A new form of contraception, the IUB Ballerine, is coming to the UK health market in April.
From condoms and caps to the Pill, women do have a range of contraception to pick from in 2018 – but, as every woman who’s ever used various contraception knows: some work with your body, others work against it.
But now, with the introduction of a new hormone-free contraceptive, which has been hailed as safe and effective for up to five years, could provide women with even more successful contraceptive choice.
The IUB Ballerine, which is shaped like a ball unlike the regular T-shaped IUD, is said to reduce the risk of complications in the uterus.
The intrauterine device (IUD) is a small plastic and copper device known as a ‘coil’ that is put into the uterus by a doctor or nurse. It doesn’t depend on you taking it daily (unlike the combined contraceptive pill) and is over 99% effective, and can stay effective from five to 10 years.
“This technology succeeded in improving user quality of life,” says gynaecologist Dr Ilan Baram, who developed the IUB Ballerine.
“There are more than 50,000 cases of IUD perforating the uterus annually, with 20% of women opting for removal.”
The device has been tested for four years, with more than 14,000 fitted in Europe, Israel and Africa, and clinical trials have shown reduced bleeding and pain for 366 women aged 25-42 who replaced their regular IUD. Half the size of regular IUDs, it aims to fit a woman’s individual shape, and is made from a thin flexible metal called nitinol.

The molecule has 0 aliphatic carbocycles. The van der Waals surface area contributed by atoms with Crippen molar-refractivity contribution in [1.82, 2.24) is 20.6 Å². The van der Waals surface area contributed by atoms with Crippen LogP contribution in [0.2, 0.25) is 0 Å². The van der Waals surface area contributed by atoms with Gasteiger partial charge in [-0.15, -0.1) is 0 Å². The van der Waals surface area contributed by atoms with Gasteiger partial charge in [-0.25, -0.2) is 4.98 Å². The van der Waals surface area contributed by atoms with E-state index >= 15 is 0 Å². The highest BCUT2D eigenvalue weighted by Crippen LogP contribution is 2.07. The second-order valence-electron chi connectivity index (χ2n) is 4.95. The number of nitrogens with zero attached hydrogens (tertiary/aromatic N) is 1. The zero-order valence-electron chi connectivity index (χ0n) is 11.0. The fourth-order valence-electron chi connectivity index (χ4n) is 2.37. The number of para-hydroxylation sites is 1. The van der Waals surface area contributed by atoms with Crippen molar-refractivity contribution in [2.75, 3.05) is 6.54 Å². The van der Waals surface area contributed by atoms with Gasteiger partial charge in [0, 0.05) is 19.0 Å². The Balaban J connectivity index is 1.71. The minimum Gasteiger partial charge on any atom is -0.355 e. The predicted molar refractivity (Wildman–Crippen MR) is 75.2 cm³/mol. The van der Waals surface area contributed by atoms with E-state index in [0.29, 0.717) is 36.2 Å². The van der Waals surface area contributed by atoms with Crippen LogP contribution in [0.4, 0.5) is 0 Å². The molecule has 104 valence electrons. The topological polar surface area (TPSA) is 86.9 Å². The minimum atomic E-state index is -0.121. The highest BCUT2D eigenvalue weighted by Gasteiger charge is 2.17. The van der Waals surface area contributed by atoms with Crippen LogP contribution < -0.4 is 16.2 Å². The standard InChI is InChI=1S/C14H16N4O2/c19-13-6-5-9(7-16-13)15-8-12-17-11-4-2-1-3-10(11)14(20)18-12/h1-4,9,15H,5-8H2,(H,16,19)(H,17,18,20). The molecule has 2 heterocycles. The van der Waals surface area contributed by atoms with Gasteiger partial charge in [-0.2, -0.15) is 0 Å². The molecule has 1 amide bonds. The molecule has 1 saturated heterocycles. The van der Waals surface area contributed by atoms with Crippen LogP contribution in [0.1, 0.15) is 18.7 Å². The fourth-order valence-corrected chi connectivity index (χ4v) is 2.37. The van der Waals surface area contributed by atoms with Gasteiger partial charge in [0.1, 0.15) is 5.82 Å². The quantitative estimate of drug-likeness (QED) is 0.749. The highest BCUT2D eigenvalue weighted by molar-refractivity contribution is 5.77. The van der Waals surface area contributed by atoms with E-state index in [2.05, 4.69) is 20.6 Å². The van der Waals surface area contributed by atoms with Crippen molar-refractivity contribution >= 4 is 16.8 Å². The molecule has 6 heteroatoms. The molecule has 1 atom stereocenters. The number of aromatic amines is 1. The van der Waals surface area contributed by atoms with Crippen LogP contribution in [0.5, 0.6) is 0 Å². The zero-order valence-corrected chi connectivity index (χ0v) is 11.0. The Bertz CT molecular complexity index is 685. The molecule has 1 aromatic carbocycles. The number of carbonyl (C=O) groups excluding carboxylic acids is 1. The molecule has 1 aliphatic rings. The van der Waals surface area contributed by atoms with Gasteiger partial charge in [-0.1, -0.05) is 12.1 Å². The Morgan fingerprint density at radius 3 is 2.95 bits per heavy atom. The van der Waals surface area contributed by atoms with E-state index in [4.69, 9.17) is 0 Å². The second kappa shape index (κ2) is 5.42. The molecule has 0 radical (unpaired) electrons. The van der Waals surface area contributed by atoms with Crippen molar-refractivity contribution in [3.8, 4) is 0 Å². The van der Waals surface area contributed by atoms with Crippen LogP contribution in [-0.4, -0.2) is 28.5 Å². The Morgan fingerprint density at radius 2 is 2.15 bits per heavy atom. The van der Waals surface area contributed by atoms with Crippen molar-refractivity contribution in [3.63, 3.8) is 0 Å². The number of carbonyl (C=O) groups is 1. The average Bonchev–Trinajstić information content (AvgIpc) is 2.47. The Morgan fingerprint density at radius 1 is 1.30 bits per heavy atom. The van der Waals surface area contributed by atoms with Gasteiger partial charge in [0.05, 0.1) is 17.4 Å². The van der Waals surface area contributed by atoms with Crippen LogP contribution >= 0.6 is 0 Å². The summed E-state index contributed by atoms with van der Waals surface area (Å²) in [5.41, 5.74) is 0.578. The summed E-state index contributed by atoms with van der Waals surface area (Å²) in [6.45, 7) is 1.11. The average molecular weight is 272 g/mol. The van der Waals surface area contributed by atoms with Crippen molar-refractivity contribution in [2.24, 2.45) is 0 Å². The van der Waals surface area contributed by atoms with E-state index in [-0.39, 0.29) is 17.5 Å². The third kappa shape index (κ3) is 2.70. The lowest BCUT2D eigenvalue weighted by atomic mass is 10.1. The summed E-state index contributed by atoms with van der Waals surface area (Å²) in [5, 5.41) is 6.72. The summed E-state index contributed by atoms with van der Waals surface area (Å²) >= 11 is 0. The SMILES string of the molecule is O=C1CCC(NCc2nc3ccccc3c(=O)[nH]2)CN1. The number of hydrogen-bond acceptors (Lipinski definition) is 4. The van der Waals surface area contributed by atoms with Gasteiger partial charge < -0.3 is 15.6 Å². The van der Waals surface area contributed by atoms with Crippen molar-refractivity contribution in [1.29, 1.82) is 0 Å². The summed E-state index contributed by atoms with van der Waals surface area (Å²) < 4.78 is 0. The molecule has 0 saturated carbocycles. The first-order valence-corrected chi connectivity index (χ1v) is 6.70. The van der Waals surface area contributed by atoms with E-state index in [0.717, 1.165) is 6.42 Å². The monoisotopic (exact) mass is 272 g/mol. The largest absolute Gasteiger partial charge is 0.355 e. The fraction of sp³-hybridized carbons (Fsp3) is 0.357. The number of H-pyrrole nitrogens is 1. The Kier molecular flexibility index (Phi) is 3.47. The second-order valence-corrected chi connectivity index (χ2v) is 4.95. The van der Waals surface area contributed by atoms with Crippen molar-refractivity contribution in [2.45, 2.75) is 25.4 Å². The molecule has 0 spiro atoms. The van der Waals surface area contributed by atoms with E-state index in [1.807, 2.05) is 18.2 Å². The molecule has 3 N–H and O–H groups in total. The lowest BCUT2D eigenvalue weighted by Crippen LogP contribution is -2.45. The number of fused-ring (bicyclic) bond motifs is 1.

Current IUDs work by releasing a small amount of progesterone into a woman’s body. Non-hormonal devises made from copper stop a fertilising egg from implanting and resulting in pregnancy.
In 2016, a study conducted by the University of Copenhagen found that one million women over the duration of 13 years found a significant link between hormonal contraceptives and depression. With many young women turning away from the combined contraceptive pill, having another option available is crucial.
The IUB Ballerine is not currently available in the UK until April. OCON Medical, the developers, plan to offer it to private clinics in the UK, before (hopefully) achieving NHS distribution.
Images: Courtesy of OCON